The earliest known account of the pulmonary blood circulation

Ibn al-Nafis al-Qarashi, Ala'addin Abu 'l Hasan Ali / Ibn Sina (Avicenna). Sharh Qurashi. Tashrih al-ad'a al-murakkabbah min kitab al-Qanun [The Commentary of Qurashi. Anatomy of the Compound Organs from The Canon of Medicine].

Central Asia, [12 Nov. 1674 CE =] 13 Sha'ban 1085 H.

8vo (127 x 214 mm). Arabic manuscript on polished paper. 80 ff. Part 2 (of 2). Black and occasional red ink, with catchwords and a few marginal notes in a contemporary hand. 19th century limp red morocco.


Rare and important 17th century manuscript of the most famous work of Ibn al-Nafis (1210-88), written at only twenty-nine years of age. Unlike the author's two other commentaries on Ibn Sina's Canon of Medicine, the "Sharh Qurashi" is extremely uncommon. The present part includes his most important contributions to medicine and anatomy: in describing the pulmonary blood circulation, he anticipated by many centuries the works of the 17th century scientists Marcello Malpighi and William Harvey.

Ibn al-Nafis "was the first person to challenge the long-held contention of the Galen School that blood could pass through the cardiac interventricular septum, and in keeping with this he believed that all the blood that reached the left ventricle passed through the lung. He also stated that there must be small communications or pores ('manafidh' in Arabic) between the pulmonary artery and vein" (West, 1877). In his commentary, "pulmonary circulation was described, for the first time, in much detail [...] this circulation was not described by Galen, and only Al-Akhawayni had provided some accurate details about it. He contradicted Galen's reports on the presence of a pathway of 'invisible pores' or a visible hole between the right and left cavities, and stated that blood moves to the lung through vena arteriosa (pulmonary arteries). There, it mixes with air and is filtered, then it moves back to the left cavity via the arteria venosa (pulmonary vein)" (Alghamdi, 1001). Many of al-Nafis's statements remain accurate to medical science today, making this work one of the most groundbreaking of its era.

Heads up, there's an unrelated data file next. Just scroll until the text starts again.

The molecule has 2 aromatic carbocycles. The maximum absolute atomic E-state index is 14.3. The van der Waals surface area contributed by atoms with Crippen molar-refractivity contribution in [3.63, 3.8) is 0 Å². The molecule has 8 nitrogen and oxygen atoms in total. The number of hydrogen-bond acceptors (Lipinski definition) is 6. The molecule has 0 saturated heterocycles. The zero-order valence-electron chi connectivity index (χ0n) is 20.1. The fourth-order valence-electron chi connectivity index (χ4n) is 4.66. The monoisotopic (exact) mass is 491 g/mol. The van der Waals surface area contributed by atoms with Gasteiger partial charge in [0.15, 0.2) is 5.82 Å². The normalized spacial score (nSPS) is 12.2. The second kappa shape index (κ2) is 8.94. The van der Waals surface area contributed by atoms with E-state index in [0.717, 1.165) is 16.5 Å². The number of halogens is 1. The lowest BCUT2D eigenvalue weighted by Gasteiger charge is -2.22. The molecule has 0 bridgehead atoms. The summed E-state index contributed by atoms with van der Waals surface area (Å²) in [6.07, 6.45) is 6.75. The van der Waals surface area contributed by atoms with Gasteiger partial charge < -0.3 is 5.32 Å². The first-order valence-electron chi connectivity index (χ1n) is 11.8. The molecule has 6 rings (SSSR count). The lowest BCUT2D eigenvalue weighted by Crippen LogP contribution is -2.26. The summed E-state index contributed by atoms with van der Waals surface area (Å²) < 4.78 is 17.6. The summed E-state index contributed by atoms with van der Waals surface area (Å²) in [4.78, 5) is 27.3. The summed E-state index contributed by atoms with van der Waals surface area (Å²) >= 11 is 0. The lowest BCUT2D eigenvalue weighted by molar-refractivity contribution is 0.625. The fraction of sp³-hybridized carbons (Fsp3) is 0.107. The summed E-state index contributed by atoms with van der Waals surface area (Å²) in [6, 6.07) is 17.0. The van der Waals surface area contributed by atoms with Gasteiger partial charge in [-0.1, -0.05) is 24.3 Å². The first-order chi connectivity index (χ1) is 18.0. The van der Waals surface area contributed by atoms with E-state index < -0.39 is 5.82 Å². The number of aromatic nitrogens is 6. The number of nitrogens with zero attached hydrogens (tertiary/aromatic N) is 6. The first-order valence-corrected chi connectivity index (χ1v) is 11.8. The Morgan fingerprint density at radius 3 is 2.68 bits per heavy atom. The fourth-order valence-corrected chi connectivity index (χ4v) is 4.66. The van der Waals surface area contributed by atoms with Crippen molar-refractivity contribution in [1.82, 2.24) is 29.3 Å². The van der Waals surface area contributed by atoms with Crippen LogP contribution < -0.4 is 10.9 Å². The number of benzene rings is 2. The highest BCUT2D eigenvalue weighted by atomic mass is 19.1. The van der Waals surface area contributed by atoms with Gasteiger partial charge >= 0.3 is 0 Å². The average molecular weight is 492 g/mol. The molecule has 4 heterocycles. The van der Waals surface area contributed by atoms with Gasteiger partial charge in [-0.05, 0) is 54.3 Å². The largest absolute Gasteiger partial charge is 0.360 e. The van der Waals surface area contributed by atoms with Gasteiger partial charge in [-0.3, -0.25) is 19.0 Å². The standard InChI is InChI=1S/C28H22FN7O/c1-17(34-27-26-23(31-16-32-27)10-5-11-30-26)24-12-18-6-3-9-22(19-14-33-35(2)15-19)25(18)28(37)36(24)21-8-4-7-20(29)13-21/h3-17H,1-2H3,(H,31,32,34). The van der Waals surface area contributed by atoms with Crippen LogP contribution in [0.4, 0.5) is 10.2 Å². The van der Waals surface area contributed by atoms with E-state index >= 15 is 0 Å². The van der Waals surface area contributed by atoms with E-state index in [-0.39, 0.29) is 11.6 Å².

Morocco binding somewhat rubbed and lightly soiled, with a few small closed tears to extremities. A tiny paper flaw in margin of f. 19 and old paper repair to edge of f. 53. Exterior leaves slightly browned and brittle, with some wear and soiling to edges. A well-preserved and highly unusual survival of a major text in the history of medicine during the Islamic Golden Age.

GAL I 493, 37, 7. M. Alghamdi et al., "An Untold Story: The Important Contributions of Muslim Scholars for the Understanding of Human Anatomy", The Anatomical Record 300 (2017), pp. 986-1008. J. B. West, "Ibn al-Nafis, the Pulmonary Circulation, and the Islamic Golden Age", in: Journal of Applied Physiology 105 (2008), pp. 1877-1880.

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